Two Detained Thais Face New Espionage Charge

Phnom Penh Municipal Court yesterday added an espionage charge against detained “yellow-shirt” activist Veera Somkwam­kid and another member of the seven Thais arrested Dec 29 by Cambodian authorities on suspicion of trespassing, a court official said late yesterday.

Mr Veera and the other Thais, who include Thai lawmaker Pa­nich Vikitsreth, are detained at Prey Sar Prison, charged with illegal border crossing and unauthorized entry into a military area.

“We have an additional charge for two persons,” deputy prosecutor Sok Roeun said, identifying the charged persons as Mr Veera and Ratree Taiputana Taiboon.

“We have charged them with attempt to gather information that affects national defense,” Mr Roeun said. The charge is punishable by up to 10 years in pri­son. Mr Roeun said the additional charge was based on “new evidence that the authorities gathered” and added that a trial date had yet to be set.

The previous charges carried a maximum combined sentence of 18 months in prison, fines of up to $500, or both.

Pech Vicheka, one of two de­fense lawyers hired by the Thai government, said late yesterday that he was unaware of the additional charges, and fellow defense lawyer Ros Oun could not be reached for comment.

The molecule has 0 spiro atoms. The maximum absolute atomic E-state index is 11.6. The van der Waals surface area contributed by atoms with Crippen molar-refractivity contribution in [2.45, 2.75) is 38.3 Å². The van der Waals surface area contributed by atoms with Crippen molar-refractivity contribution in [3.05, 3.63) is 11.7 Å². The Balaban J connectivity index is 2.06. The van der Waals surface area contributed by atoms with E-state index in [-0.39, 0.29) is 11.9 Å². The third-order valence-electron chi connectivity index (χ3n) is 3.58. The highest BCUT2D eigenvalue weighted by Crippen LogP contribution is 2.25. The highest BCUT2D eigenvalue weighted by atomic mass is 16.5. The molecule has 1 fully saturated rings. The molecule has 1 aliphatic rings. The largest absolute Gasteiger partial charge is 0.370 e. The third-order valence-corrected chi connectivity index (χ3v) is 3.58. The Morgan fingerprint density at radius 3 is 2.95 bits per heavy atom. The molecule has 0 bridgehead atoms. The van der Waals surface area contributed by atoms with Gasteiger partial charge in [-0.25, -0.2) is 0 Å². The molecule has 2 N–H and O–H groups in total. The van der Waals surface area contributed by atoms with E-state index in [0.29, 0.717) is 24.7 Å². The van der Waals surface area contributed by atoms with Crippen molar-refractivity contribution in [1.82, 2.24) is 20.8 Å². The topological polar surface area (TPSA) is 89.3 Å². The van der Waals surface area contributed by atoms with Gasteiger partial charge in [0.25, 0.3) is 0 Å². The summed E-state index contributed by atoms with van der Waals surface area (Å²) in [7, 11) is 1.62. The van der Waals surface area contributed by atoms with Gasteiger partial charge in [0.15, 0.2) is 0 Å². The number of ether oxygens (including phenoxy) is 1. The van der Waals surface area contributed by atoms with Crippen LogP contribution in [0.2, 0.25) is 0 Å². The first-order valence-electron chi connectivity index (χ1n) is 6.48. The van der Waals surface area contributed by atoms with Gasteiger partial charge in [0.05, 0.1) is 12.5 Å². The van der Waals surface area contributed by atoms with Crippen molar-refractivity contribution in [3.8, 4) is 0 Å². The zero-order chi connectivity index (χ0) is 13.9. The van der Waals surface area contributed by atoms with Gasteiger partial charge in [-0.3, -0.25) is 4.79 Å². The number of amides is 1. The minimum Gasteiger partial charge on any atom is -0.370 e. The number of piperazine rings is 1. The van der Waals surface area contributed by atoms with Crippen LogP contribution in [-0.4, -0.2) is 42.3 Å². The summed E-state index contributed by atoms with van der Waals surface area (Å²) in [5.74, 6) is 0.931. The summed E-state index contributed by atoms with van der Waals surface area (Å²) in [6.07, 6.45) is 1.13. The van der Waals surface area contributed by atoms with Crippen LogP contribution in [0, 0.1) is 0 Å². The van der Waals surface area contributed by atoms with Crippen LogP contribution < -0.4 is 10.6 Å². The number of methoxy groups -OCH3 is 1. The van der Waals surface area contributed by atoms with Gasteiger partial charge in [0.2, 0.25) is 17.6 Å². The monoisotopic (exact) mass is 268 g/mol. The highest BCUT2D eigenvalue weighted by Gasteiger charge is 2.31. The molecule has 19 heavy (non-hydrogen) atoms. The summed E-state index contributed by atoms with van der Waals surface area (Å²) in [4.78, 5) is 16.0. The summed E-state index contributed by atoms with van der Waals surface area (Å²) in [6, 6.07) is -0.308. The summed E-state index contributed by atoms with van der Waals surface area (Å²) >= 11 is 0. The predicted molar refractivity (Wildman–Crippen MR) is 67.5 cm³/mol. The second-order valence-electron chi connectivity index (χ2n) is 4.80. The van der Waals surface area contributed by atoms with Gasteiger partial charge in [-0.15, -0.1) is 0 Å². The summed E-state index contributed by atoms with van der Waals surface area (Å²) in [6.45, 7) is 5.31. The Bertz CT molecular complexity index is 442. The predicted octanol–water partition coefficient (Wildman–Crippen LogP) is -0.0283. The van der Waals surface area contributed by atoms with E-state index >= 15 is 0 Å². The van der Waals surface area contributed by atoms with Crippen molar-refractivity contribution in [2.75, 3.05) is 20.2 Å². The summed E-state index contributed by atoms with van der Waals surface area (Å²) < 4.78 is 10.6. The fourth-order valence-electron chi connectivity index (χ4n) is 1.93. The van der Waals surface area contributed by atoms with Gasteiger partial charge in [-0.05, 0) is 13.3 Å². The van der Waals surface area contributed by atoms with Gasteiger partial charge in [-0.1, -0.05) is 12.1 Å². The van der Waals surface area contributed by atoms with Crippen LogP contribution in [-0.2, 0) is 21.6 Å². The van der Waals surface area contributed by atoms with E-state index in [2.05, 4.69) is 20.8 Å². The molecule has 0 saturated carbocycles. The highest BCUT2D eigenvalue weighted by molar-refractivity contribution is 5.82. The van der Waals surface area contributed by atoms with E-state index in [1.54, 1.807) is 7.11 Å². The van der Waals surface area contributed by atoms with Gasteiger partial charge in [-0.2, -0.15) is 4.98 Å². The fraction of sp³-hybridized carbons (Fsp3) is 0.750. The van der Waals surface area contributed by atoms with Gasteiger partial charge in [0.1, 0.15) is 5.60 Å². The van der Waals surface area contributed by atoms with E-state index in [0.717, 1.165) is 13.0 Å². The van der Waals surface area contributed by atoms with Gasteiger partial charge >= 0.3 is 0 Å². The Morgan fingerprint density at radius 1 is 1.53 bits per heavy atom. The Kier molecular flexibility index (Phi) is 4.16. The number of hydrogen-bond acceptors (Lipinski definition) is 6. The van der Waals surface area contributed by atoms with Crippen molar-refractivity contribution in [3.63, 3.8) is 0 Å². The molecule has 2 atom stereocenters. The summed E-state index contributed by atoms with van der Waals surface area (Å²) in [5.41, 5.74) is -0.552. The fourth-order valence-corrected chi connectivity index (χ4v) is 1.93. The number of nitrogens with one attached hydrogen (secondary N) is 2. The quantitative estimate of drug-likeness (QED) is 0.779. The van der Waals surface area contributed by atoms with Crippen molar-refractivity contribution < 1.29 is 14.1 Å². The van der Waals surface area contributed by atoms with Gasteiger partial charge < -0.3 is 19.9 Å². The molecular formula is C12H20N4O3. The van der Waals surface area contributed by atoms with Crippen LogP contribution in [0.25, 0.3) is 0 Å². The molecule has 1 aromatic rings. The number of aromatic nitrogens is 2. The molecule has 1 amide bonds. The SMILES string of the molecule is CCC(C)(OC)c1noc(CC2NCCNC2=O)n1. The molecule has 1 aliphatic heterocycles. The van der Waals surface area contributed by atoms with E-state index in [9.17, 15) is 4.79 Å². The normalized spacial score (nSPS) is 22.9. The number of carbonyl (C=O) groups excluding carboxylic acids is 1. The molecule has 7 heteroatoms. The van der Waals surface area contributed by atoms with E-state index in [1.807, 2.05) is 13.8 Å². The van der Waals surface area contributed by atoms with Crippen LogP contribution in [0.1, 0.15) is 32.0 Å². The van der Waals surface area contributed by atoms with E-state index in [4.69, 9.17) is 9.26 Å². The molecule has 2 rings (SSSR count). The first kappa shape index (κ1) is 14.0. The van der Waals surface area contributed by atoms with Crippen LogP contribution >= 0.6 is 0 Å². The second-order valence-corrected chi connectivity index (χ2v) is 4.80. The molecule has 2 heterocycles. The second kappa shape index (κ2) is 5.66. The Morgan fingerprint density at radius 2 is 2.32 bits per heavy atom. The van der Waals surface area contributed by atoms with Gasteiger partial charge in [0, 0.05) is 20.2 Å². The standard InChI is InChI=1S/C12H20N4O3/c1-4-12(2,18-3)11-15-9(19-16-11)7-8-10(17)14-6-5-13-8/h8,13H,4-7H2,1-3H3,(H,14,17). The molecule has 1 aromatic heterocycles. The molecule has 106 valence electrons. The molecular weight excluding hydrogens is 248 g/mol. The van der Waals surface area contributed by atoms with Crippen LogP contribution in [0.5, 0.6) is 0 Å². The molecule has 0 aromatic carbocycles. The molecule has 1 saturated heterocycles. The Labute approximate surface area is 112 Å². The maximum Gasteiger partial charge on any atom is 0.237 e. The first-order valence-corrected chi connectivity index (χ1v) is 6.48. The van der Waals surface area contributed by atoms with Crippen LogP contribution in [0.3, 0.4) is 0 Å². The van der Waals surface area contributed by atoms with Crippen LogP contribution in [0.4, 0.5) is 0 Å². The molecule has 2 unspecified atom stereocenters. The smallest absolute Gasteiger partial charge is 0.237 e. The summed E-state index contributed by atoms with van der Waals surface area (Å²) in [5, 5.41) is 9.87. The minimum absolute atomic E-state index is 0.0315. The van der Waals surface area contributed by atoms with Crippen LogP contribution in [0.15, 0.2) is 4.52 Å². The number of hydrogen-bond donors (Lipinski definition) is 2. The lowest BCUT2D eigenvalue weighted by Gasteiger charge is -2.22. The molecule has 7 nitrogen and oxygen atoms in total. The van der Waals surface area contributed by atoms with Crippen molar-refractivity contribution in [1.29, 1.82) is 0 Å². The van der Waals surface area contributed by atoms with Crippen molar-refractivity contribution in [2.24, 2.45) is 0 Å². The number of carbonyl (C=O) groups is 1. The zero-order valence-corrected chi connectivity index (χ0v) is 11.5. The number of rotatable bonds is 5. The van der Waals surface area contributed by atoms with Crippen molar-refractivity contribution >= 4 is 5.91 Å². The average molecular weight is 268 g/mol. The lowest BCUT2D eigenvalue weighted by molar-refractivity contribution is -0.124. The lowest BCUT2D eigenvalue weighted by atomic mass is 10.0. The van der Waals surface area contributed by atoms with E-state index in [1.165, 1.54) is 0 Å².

Earlier in the day, Mr Vicheka said that he and Mr Oun had submitted bail requests yesterday for the seven detained Thais, who have already been questioned twice.

“We both submitted bail re­quests for all seven detainees,” Mr Vicheka said.

Thai officials were not immediately available.

In a two-hour speech in Phnom Penh yesterday, Prime Minister Hun Sen accused one of the de­tained Thais of sending information abroad via Mr Hun Sen’s own telephone number, although he did not elaborate.

“That was my phone number, which was used by a prisoner in Prey Sar,” he said, adding that un­specified information had been “sent abroad.”

Also in the speech, the premier reiterated that no one could interfere in the court case.

“I would like to note briefly that this is the court’s authority. No­body can interfere,” Mr Hun Sen said.

“Do not make any comment leading to an effect on court decisions because the court is independent.”

Mr Hun Sen specifically mentioned his former adviser, the fu­gitive ex-Thai premier Thaksin Shinawatra, who has offered to mediate in talks for the release of the seven Thais.

“Making rumors that [Mr] Thaksin wants to intervene, I would like to say it is impossible…. Even if from the United Nations, it is still impossible,” Mr Hun Sen said.

The Thai Patriots Network yesterday submitted a letter to UN Secretary-General Ban Ki-moon asking the UN to help the de­tainees, the Thai news organization MCOT said on its website.

Cambodian officials have re­peatedly said that the court case would follow normal procedure, while Thai Foreign Minister Kasit Piromya has urged speed but said Thailand would respect the court.

The new charge yesterday followed the arrival Sunday of a small group of yellow shirts who said that they had come to provide legal aid to the detained Thais.

The group also claimed the seven Thais were arrested on “occupied” Thai soil.

Relatives visited the detained Thais yesterday for a second time.

(Additional reporting by Clancy McGilligan)


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